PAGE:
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Community Legal Centres in the Digital Era: The Use of Digital Technologies in Queensland Community Legal Centres


Digital technologies are revolutionising the delivery of legal services within Australia. Challenged by innovative technologies, products and processes, the legal profession has been forced to confront their technologically disrupted future and adapt to the new technological age, as both providers and clients become progressively more reliant on increasingly sophisticated digital technology. One sector that stands to reap the benefits of digital disruption is free legal service providers, such as Community Legal Centres (CLCs), whose services benefit from the extended outreach, accessibility and efficiency that digital technologies provide. As institutions that are dedicated to ensuring that vulnerable client groups have access to justice, CLCs must be cautious not to adopt digital technologies without due thought and, consequently, potentially alienate vulnerable clients. In this new technological era, it is now more crucial than ever for CLCs to ensure that clients who may lack access to technology, are digitally illiterate, or prefer face-to-face interactions, are catered for within the CLC sector.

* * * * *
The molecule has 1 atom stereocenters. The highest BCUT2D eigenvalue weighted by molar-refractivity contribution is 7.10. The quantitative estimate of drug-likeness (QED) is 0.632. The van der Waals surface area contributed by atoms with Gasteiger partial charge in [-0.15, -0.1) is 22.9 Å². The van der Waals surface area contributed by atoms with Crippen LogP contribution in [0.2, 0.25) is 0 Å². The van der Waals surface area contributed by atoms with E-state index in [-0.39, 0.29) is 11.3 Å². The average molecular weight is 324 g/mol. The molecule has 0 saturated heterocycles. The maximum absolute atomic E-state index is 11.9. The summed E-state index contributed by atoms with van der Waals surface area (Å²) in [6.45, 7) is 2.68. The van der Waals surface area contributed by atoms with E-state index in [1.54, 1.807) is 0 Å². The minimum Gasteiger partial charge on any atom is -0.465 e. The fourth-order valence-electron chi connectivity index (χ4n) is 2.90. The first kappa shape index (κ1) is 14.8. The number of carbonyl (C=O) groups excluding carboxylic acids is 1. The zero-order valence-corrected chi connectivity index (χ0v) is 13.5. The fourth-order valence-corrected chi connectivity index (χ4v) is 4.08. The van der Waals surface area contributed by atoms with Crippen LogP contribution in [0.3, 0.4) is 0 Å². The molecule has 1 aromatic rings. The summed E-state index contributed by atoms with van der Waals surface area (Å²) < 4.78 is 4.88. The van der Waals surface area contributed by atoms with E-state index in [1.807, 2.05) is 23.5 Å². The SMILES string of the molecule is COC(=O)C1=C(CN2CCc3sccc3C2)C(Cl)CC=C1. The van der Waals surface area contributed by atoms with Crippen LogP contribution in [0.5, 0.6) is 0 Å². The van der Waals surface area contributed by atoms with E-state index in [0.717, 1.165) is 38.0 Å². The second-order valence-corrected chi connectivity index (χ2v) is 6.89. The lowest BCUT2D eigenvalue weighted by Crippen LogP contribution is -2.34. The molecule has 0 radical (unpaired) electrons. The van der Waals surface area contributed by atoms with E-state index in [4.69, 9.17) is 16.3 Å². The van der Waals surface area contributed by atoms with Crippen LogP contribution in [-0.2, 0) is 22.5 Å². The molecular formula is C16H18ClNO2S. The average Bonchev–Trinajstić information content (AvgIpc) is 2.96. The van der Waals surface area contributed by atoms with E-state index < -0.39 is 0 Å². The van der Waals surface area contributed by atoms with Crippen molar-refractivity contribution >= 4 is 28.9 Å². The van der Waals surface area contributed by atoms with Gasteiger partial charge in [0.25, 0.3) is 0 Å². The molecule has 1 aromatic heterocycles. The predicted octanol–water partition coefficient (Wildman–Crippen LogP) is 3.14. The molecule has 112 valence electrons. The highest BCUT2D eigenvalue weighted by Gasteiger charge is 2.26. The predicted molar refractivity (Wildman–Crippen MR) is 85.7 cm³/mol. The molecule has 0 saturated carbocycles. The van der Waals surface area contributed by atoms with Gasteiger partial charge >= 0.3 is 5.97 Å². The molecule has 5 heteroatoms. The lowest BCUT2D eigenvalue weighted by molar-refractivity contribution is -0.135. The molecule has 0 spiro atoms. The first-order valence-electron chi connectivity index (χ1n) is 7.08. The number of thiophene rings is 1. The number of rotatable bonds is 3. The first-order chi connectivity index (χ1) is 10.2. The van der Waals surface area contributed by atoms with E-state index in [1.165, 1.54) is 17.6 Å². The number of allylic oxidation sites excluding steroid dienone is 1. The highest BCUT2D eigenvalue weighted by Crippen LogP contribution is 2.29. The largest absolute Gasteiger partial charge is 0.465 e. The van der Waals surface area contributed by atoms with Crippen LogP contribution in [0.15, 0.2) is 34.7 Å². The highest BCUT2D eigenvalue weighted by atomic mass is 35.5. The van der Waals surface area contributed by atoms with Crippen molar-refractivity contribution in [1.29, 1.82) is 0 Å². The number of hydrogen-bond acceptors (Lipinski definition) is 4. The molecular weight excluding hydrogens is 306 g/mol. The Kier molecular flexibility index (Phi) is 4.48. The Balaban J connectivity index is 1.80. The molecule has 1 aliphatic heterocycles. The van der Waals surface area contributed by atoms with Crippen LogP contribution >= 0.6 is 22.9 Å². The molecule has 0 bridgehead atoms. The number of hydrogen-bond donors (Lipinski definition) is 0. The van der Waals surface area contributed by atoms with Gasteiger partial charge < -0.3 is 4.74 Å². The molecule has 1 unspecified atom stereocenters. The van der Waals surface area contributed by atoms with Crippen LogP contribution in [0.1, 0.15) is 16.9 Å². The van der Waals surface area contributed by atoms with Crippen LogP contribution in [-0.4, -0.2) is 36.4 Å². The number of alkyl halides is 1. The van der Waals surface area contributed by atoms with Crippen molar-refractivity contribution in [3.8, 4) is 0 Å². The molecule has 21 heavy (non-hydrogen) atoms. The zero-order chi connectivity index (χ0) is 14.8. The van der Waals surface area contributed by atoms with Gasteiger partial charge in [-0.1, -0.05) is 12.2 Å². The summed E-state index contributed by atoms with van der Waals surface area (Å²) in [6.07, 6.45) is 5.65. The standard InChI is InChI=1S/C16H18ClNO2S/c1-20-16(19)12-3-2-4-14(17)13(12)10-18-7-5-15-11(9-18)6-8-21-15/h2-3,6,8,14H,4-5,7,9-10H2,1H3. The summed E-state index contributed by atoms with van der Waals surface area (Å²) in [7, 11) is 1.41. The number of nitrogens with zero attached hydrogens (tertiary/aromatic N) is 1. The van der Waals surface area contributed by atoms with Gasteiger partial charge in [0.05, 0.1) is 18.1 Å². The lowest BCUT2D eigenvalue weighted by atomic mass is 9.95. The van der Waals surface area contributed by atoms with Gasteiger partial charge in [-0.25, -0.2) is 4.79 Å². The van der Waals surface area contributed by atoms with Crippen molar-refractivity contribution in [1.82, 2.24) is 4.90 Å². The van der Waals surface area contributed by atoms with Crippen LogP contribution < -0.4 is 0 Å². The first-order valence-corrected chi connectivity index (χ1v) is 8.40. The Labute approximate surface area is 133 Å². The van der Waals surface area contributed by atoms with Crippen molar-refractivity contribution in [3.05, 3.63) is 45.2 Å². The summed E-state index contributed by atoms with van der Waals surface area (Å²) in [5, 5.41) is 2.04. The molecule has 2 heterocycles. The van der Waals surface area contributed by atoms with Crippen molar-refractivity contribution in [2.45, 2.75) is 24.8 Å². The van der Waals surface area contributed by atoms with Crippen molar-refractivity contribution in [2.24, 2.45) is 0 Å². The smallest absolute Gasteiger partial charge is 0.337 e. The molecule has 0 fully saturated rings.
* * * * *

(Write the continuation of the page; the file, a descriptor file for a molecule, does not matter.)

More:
This paper addresses the use of technology by Queensland CLCs by drawing on data collected from semi-structured, qualitative interviews with 10 employees from eight different CLCs. The article asserts that Queensland CLCs preferred to adopt digital technologies that assisted with their organisational needs over client-oriented services, attempting to strike the delicate balance between technological convenience and technological inaccessibility.

Published: 2019-11-04
Pages:64 to 79
Section: Symposium: Automation, Innovation and Disruption in Legal Practice
How to Cite
Sam, Stebin, and Ashley Pearson. 2019. “Community Legal Centres in the Digital Era: The Use of Digital Technologies in Queensland Community Legal Centres”. Law, Technology and Humans 1 (November):64-79.

Author Biographies

Griffith University
Australia Australia

Stebin Sam was awarded Bachelor of Laws (Class I Honours) and Bachelor of Arts from Griffith University in 2018 and is a graduate in the international commercial law firm Herbert Smith Freehills. In addition to being dedicated to understanding more about the nexus of technology and access to justice, Stebin enjoys being an uncle to his nephew and making travelling plans that in most cases do not eventuate.  

University of the Sunshine Coast
Australia Australia

Ashley Pearson was recently awarded her PhD from Griffith University for her study on cultural legal theory, personhood and law within the Japanese video game, Persona 4. Her research focuses around representations of law within popular culture texts, particularly video games, with a focus on transmediality, fandom and coded legality. Reflecting this interest, Ashley is currently developing an edited collection (in collaboration with Dale Mitchell and Tim Peters) entitled Playing Law: A Jurisprudence of Video Games and Virtual Realities to extend scholarship in this area, anticipating publication in 2021. In her spare time, Ashley pretends to be a competitive Splatoon 2 player and denies having an addiction to bubble tea.

Open Access Journal
ISSN 2652-4074